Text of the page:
So yesterday was the annular eclipse of the Sun, and I held a live impromptu video chat on Google+ about it. I was joined by Pamela Gay, Fraser Cain, Nicole Gugliucci, and Jason Major, and we had a live video feed using astronomer Scott Lewis's telescope. It was way too much fun! I've embedded the video at the bottom of this post.
We asked for pictures, and my Twitter feed overfloweth with them! I'm collecting them to put into a gallery which I'll have up soon, but until then, watch this incredible video taken by John Knoll in his front yard in northern California:
Isn't that amazing? What happened is that all the overlapping leaves made thousands of tiny holes that sunlight could poke through.
This acts like a lens, focusing images of the Sun through every hole -- it's how a pinhole camera works. [UPDATE: Timothy in the comments below points out that some people were confused by my wording. I can see why; I had started to explain how a pinhole camera works then decided it was too distracting and instead just linked to Wikipedia. I didn't mean the pinhole is a lens, just that you get a sharp picture if you use one. I should've chosen my words more carefully.] You can read about the details of this on Wikipedia. Here's a similar video, too.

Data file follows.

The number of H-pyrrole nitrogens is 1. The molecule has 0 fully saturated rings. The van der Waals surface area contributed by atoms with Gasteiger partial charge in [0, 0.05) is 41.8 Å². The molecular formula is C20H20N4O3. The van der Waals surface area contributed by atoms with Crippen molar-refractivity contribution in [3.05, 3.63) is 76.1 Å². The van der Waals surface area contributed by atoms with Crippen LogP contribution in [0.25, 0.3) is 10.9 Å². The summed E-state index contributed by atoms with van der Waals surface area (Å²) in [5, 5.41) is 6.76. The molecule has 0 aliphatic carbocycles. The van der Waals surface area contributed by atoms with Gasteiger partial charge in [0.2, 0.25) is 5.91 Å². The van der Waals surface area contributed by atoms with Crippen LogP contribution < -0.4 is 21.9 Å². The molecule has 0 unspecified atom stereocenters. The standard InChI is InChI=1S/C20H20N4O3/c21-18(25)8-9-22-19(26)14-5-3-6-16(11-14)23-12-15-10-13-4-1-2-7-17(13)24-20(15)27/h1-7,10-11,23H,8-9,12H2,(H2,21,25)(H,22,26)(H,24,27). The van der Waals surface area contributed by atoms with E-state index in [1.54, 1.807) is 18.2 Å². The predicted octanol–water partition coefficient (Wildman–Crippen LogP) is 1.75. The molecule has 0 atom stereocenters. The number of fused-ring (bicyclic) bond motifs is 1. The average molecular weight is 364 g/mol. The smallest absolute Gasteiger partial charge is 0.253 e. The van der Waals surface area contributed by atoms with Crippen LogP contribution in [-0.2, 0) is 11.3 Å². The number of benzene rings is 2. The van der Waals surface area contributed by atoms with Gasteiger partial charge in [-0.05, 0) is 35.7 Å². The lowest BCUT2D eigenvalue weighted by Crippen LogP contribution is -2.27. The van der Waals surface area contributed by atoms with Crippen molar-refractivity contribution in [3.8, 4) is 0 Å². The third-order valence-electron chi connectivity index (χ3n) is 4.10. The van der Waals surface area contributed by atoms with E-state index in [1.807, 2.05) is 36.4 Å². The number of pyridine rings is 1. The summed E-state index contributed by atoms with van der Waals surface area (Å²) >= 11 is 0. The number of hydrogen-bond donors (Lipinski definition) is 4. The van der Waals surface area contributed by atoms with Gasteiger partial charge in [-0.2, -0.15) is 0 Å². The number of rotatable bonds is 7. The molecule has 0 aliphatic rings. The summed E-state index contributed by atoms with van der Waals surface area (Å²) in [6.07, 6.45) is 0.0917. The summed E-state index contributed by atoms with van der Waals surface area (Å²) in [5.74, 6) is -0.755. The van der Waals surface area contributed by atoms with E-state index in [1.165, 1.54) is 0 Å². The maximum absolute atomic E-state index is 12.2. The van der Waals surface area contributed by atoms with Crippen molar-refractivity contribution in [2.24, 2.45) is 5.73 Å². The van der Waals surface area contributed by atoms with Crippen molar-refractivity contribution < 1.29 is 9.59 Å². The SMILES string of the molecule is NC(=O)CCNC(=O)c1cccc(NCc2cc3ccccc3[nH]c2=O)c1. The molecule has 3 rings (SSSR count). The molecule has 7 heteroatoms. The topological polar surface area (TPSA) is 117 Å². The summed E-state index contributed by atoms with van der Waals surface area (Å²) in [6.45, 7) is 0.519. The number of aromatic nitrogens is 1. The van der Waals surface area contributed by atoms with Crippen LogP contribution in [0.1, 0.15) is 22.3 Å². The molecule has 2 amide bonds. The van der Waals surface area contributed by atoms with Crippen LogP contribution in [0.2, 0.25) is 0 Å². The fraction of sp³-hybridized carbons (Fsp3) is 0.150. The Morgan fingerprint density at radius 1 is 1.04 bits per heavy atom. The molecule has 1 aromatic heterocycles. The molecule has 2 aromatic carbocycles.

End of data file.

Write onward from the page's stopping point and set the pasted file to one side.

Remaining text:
I'll have the gallery up soon, so stay tuned!
Finally for now, here's the live webcast recording. I'll embed it here, but note it took me a long time to get it set up and running. It really gets started at 17:23, and I suggest you skim around to see the cool stuff.
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